“The money’s got to be important to them, even if it’s not the majority of their money or even close,” said Tom Rosenstiel, the director of the Project for Excellence in Journalism. “If you suddenly lost 10 percent of your funding, that would become a major thing you’d have to deal with. You’d have to go and do a lot of development and fund raising.”
National Public Radio, by contrast, receives “virtually zero” CPB funding for programming, NPR Vice President of Communications Andi Sporkin said. Most CPB funds go toward station operations, though some CPB seed money is granted for new programs, she said.
It would be difficult to determine what would have happened to PBS if Congress stripped CPB funding, McNamara said. PBS does not “have a lot of excess resources,” she said.
“Obviously the resources in public television are not fungible,” McNamara said. “And if CPB funding or any one of our revenue streams were to somehow be no longer available, we wouldn’t be able to do what we do now.”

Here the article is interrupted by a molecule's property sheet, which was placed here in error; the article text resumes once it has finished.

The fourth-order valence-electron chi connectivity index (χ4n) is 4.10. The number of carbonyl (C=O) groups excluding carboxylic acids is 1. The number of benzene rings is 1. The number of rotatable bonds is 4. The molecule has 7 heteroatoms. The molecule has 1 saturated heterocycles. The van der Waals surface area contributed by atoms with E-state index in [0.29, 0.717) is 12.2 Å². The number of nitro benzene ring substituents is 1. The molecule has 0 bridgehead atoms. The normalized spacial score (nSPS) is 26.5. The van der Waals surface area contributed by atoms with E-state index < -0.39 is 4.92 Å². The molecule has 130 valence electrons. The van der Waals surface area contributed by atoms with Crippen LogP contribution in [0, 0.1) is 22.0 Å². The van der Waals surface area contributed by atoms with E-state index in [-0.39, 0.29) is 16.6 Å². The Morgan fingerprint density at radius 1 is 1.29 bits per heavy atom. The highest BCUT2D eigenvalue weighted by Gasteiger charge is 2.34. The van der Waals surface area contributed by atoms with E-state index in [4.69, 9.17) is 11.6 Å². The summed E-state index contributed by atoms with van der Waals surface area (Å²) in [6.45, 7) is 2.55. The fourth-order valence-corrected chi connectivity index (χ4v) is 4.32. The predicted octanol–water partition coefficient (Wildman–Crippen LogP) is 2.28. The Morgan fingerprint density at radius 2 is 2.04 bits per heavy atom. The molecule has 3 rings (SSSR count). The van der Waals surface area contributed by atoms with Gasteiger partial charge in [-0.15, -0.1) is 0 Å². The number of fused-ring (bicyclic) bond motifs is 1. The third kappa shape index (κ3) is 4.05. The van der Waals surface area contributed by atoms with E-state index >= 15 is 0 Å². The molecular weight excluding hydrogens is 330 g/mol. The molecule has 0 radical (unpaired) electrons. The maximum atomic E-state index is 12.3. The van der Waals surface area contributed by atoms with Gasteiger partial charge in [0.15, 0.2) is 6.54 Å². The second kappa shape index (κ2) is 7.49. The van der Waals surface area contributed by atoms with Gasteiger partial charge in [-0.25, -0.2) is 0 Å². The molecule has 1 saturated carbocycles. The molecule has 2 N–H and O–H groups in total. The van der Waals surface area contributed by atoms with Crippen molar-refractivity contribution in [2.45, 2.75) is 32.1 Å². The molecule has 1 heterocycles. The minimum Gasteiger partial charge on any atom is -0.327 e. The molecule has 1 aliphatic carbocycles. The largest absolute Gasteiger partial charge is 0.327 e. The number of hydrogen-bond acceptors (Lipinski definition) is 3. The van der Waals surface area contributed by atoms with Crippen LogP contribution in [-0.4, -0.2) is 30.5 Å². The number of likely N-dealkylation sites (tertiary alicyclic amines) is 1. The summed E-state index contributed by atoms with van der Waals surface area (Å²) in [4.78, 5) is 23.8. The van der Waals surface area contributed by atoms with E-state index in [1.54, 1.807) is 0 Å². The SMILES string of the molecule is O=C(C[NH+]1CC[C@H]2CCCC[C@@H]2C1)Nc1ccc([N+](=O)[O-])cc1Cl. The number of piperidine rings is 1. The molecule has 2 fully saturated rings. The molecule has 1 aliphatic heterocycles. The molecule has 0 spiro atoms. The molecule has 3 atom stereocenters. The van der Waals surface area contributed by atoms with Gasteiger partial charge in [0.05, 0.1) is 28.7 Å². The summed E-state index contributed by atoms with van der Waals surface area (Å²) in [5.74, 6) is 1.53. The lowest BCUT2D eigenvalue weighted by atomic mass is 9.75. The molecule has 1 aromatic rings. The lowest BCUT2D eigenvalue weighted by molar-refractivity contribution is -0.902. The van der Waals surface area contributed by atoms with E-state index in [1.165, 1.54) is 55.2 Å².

Those who fear Tomlinson has too much influence on programming also point to complaints involving his other government post, chairman of the Broadcasting Board of Governors, which is responsible for all U.S. international broadcasting, including the Voice of America. In July 2004, more than half of the editors working for VOA — the U.S. government-sponsored overseas news service — signed a petition to Congress accusing the governing board of creating radio services for the Middle East that lacked editorial oversight. The petition also accused the board of politicizing VOA.
The board has a direct supervisory role over VOA’s broadcasting services, unlike CPB’s relationship with PBS, but the board’s networks are required by federal law to provide objective news, just as CPB is required to ensure objectivity in the programming on public television.